General information about lymphedema tends to be somewhat confused and vague, in spite of a considerable number of excellent reports that may be found in medical literature. This situation is due in large part to the relative rarity of lymphedema, to an inadequate knowledge of its etiology, bacteriology and pathology and to the absence of a comprehensive classification. Although it is impossible for any single author to clarify all these shortcomings, I feel that a presentation of the pertinent data from the records of three hundred cases observed at the Mayo Clinic in the previous ten years offers an opportunity to fill many of the gaps in knowledge and to present a more or less orderly and logical pattern of classification, etiology and description of the condition. Aids to such a presentation are furnished by recent excellent work on the anatomy and physiology of lymph and lymph vessels, well illustrated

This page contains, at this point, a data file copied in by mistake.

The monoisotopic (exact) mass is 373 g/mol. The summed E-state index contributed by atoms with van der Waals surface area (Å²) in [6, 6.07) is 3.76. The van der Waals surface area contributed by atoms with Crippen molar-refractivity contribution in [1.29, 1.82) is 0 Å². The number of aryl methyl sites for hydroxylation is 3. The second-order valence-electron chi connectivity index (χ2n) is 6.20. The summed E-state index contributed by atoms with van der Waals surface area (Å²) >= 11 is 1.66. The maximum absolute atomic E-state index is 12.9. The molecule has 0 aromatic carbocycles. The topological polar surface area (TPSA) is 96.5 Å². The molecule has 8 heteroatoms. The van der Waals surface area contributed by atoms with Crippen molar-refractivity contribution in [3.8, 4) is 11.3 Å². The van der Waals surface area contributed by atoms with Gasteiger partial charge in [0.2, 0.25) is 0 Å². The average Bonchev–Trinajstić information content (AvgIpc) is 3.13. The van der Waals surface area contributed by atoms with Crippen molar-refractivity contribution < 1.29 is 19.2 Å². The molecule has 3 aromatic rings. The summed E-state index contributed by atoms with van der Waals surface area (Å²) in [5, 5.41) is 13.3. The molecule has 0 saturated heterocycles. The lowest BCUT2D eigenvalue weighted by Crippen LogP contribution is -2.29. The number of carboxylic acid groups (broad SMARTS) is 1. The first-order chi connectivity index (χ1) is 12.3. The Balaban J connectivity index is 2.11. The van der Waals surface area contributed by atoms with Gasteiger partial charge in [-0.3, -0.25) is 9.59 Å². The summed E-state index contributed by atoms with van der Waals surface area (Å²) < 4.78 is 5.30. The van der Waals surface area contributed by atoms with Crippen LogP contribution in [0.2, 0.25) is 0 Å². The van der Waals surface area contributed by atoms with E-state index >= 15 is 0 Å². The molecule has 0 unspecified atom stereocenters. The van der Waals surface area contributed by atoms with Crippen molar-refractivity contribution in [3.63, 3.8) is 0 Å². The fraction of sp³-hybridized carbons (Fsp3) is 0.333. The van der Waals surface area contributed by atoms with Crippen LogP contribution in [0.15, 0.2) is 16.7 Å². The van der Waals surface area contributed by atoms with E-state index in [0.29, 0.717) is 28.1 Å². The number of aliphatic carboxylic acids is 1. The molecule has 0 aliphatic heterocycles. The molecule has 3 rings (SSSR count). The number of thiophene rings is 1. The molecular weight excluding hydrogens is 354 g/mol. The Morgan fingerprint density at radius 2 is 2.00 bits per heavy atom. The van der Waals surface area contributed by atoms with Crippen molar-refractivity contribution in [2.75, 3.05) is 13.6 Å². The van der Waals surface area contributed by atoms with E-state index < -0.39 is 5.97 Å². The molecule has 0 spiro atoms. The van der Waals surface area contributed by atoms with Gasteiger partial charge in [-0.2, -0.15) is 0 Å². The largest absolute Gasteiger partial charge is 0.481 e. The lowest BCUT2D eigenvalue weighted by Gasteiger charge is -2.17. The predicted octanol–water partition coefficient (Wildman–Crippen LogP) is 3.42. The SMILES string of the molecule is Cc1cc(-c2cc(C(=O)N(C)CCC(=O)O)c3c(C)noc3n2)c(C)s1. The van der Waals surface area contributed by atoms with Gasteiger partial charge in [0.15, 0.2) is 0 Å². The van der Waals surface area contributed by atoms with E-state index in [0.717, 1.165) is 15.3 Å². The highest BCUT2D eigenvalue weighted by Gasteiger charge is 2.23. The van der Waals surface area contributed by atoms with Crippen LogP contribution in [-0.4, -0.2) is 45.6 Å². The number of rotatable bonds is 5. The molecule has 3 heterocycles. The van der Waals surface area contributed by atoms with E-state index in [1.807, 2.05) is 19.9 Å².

ALLEN EV. LYMPHEDEMA OF THE EXTREMITIES: CLASSIFICATION, ETIOLOGY AND DIFFERENTIAL DIAGNOSIS: A STUDY OF THREE HUNDRED CASES. Arch Intern Med (Chic). 1934;54(4):606–624. doi:10.1001/archinte.1934.00160160125008
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